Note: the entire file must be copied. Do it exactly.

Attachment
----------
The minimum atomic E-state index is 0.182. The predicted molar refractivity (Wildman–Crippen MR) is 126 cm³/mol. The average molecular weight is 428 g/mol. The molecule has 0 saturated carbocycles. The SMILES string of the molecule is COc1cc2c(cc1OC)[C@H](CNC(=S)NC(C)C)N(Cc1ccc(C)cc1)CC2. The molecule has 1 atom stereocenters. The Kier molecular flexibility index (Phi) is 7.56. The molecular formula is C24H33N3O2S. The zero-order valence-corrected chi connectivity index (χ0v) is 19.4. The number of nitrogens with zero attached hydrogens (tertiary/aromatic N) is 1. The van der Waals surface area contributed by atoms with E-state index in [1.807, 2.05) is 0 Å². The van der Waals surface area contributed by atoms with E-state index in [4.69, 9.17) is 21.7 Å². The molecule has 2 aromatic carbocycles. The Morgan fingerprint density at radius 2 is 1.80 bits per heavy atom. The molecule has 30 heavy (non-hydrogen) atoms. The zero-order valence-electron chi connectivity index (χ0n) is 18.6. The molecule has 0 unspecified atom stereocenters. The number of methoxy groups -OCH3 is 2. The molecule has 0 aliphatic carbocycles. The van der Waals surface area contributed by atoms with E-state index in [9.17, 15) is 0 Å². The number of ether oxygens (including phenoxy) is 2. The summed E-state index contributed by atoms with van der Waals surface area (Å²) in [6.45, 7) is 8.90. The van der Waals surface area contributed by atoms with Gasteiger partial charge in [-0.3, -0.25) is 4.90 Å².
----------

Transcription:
The minimum atomic E-state index is 0.182. The predicted molar refractivity (Wildman–Crippen MR) is 126 cm³/mol. The average molecular weight is 428 g/mol. The molecule has 0 saturated carbocycles. The SMILES string of the molecule is COc1cc2c(cc1OC)[C@H](CNC(=S)NC(C)C)N(Cc1ccc(C)cc1)CC2. The molecule has 1 atom stereocenters. The Kier molecular flexibility index (Phi) is 7.56. The molecular formula is C24H33N3O2S. The zero-order valence-corrected chi connectivity index (χ0v) is 19.4. The number of nitrogens with zero attached hydrogens (tertiary/aromatic N) is 1. The van der Waals surface area contributed by atoms with E-state index in [1.807, 2.05) is 0 Å². The van der Waals surface area contributed by atoms with E-state index in [4.69, 9.17) is 21.7 Å². The molecule has 2 aromatic carbocycles. The Morgan fingerprint density at radius 2 is 1.80 bits per heavy atom. The molecule has 30 heavy (non-hydrogen) atoms. The zero-order valence-electron chi connectivity index (χ0n) is 18.6. The molecule has 0 unspecified atom stereocenters. The number of methoxy groups -OCH3 is 2. The molecule has 0 aliphatic carbocycles. The van der Waals surface area contributed by atoms with E-state index in [9.17, 15) is 0 Å². The number of ether oxygens (including phenoxy) is 2. The summed E-state index contributed by atoms with van der Waals surface area (Å²) in [6.45, 7) is 8.90. The van der Waals surface area contributed by atoms with Gasteiger partial charge in [-0.3, -0.25) is 4.90 Å².